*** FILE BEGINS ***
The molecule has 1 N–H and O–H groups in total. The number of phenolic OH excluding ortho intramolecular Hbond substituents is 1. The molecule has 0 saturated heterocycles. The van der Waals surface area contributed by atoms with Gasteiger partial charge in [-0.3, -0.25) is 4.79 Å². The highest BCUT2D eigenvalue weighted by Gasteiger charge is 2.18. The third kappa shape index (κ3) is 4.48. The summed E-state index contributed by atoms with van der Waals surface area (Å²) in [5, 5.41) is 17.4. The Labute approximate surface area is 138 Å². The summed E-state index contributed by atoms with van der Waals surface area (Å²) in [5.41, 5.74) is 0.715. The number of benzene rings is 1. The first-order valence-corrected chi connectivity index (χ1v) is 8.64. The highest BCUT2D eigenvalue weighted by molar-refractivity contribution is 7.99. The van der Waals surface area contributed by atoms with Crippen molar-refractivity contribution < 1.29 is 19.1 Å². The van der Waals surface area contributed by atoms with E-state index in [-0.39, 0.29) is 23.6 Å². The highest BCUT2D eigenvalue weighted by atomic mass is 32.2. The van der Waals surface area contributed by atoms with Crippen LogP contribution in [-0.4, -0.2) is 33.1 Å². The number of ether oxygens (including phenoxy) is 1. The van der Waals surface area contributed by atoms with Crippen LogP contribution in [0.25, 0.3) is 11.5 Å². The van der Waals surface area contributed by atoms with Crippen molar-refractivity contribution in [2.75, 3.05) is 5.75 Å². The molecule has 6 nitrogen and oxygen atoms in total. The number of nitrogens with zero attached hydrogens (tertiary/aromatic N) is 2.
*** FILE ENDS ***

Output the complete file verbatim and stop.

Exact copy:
The molecule has 1 N–H and O–H groups in total. The number of phenolic OH excluding ortho intramolecular Hbond substituents is 1. The molecule has 0 saturated heterocycles. The van der Waals surface area contributed by atoms with Gasteiger partial charge in [-0.3, -0.25) is 4.79 Å². The highest BCUT2D eigenvalue weighted by Gasteiger charge is 2.18. The third kappa shape index (κ3) is 4.48. The summed E-state index contributed by atoms with van der Waals surface area (Å²) in [5, 5.41) is 17.4. The Labute approximate surface area is 138 Å². The summed E-state index contributed by atoms with van der Waals surface area (Å²) in [5.41, 5.74) is 0.715. The number of benzene rings is 1. The first-order valence-corrected chi connectivity index (χ1v) is 8.64. The highest BCUT2D eigenvalue weighted by molar-refractivity contribution is 7.99. The van der Waals surface area contributed by atoms with Crippen molar-refractivity contribution < 1.29 is 19.1 Å². The van der Waals surface area contributed by atoms with E-state index in [-0.39, 0.29) is 23.6 Å². The highest BCUT2D eigenvalue weighted by atomic mass is 32.2. The van der Waals surface area contributed by atoms with Crippen LogP contribution in [-0.4, -0.2) is 33.1 Å². The number of ether oxygens (including phenoxy) is 1. The van der Waals surface area contributed by atoms with Crippen LogP contribution in [0.25, 0.3) is 11.5 Å². The van der Waals surface area contributed by atoms with Crippen molar-refractivity contribution in [2.75, 3.05) is 5.75 Å². The molecule has 6 nitrogen and oxygen atoms in total. The number of nitrogens with zero attached hydrogens (tertiary/aromatic N) is 2.